The Gingerbread House was built back in 1917 in Bay Ridge, New York. Considered as Brooklyn’s Taj Mahal, this house is now on the market priced at $10.999 million.
The house is measured at 6,000 square feet with six bedrooms, four bathrooms, an updated kitchen, hand-painted ceiling panels, a dining room, a formal living room, a parlor, a music room, a primary bedroom with a fireplace, and opening to two small terraces. The house also boasts of a long walk-through pantry, outdoor living spaces, a two-bedroom staff quarters, mahogany floors, and the original carved wood moldings, cast-iron doorknobs, stained-glass windows, doors, and chandeliers.
The Bay Ridge, New York Gingerbread House that was designed by architect James Sarsfield Kennedy is listed under Douglas Elliman Real Estate.
All photos are used with permission from TopTenRealEstateDeals.com
In the early 1900s, Yellow Hook, in the southwest riverfront section of Brooklyn was the waterfront retreat for the city’s rich and famous. Due to the city’s outbreak of yellow fever, the owners of the neighborhood mansions decided to change the name to Bay Ridge to defray any connection the existing name might have to the dreaded disease. Gracious homes with lawns, gardens, and shade trees overlooked the narrows of the Hudson River near its opening into the Atlantic Ocean.
One such home, known as the Gingerbread House, was designed in 1917 by architect James Sarsfield Kennedy in the arts and crafts style for shipping magnate Howard E. Jones. Built with natural uncut stone and an undulating roof reminiscent of thatch, the home has a rather magical appearance akin to a Hobbit house.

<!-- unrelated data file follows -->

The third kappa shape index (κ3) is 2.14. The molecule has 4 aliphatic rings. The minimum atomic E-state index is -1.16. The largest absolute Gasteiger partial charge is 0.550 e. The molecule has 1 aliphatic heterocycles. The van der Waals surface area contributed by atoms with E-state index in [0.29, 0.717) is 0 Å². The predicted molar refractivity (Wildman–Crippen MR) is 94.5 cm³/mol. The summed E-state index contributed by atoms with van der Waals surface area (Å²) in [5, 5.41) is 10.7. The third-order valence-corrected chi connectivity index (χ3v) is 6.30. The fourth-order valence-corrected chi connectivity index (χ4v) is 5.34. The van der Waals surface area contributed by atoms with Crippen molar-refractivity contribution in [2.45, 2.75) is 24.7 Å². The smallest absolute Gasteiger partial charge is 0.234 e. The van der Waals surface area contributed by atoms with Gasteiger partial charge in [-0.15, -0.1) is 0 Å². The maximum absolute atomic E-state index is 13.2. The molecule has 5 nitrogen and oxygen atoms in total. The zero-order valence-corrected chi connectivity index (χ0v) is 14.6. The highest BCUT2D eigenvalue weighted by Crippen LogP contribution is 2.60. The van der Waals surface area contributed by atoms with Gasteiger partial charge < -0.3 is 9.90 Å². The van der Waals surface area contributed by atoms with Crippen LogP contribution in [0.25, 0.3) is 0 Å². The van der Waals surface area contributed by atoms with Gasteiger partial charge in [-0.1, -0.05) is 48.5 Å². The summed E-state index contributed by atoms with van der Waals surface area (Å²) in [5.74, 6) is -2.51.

Described by the Daily News as “the most magnificent residence in all of New York City” in May 2013, the paper also referred to it as “Brooklyn’s Taj Mahal.” Now for sale, the 6,000-square-foot residence on a .46-acre plot of the private landscaped lawn has six bedrooms, four baths, an updated kitchen and baths, hand-painted ceiling panels in the dining room, formal living room, parlor, music room, master with fireplace opening to two small terraces, a long walk-through outfitted pantry, outdoor living spaces and two-bedroom staff quarters.
Floors are Burmese mahogany, and the originally carved wood moldings, cast-iron doorknobs, stained-glass windows, doors, and chandeliers have been preserved. Only a 20-minute commute to Manhattan’s financial district, this one-of-a-kind home with seasonal water views is priced at $10.999 million.